Now that we’re deep into a drought season with temps nudging at 40 Celcius everyday, the same paths up the 530m CP will be bone dry. The ruts will still be there and it will be hard going for most runners. There’s also a chance of bush fires, reported over the last few days. Other than staying well hydrated, carrying too much additional weight won’t make sense. One would already be working against the harsh weather and long and challenging ascent/descent afterall. It was with those considerations in mind that I thought about what shoes I should be going with. For awhile I thought of sacrificing a little efficiency by going with the Fellraiser but after sleeping on it for a few nights, I’m beginning to feel that taking that beast out on Sunday would be akin to bringing a howitzer into an urban warfare setting.
The choice naturally narrowed down to 2 low-drop shoes. One is light, has great cushioning, roomy toebox and 4mm drop. The other has a touch less cushioning resulting in a more responsive ride, possesses a roomy toebox, 4mm drop and aggressive lugs. And those 2 shoes would be the Wildhorse and GObionic Trail. They go well with my favorite Drymax socks too. I believe they should excel on the dry trails and therefore would accompany me to Nuang.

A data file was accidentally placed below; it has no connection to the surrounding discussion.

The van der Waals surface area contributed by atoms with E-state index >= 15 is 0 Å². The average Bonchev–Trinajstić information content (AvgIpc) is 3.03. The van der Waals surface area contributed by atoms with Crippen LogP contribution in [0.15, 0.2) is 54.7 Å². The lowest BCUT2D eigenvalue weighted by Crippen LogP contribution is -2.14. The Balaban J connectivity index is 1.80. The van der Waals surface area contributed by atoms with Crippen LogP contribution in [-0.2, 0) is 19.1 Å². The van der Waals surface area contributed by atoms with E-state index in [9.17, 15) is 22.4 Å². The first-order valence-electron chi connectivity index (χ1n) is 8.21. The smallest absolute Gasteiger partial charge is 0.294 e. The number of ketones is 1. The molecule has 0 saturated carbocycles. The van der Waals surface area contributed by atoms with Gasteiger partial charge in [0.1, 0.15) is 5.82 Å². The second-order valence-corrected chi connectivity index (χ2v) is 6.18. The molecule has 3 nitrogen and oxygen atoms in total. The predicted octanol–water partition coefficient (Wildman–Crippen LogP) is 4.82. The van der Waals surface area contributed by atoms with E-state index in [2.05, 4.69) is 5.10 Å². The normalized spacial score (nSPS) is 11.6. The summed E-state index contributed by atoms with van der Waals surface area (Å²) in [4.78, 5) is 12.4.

My gear’s all packed which is quite an easy thing to do since I’m keeping everything simple, and it does get easier as one does more of such long haul events. The drive to Pangsun will be very early since the race starts 6:30am. I’ll need to catch some good sleep these few nights.
If you’re going to Nuang this weekend, be it to run or to support, don’t hesitate to scream, “You worm!” and go all Gunny on me. I’ll need the extra shot in the arm to get me through hell, but go easy with the waterguns, ok?
The running shoe industry is indeed a strange one. Bare bone and minimalist footwear saw unprecedented growth over the last few years. Nearly every runner worth his shods know terms like offset, heel-to-toe drop, proprioception. Over the years, the term minimalist is generally used to describe shoes that have single digit drop numbers, flexible, lightweight and without superfluous gimmicks. Within that segment, there are shoes of many flavours from the relatively cushy (GOrun models, Virrata, Kinvara, Free) to the ones that offer firmer ride (like those by Merrell, Inov-8, and Skechers GObionic). The shoe market then sort of corrected itself over the last few months, and the term maximalist started to be bandied around. Read Pete Larsen’s good take on the whole thing here.
Skechers with their suitably named GOrun Ultra (GRU) fits into the thicker and cushier segment of shoes which maintains a reasonable amount of low offset, flexibility and lightweight qualities. Whether all that qualify the GRU as a maximalist, if there’s such a term, I’ll leave that debate to the marketers and experts.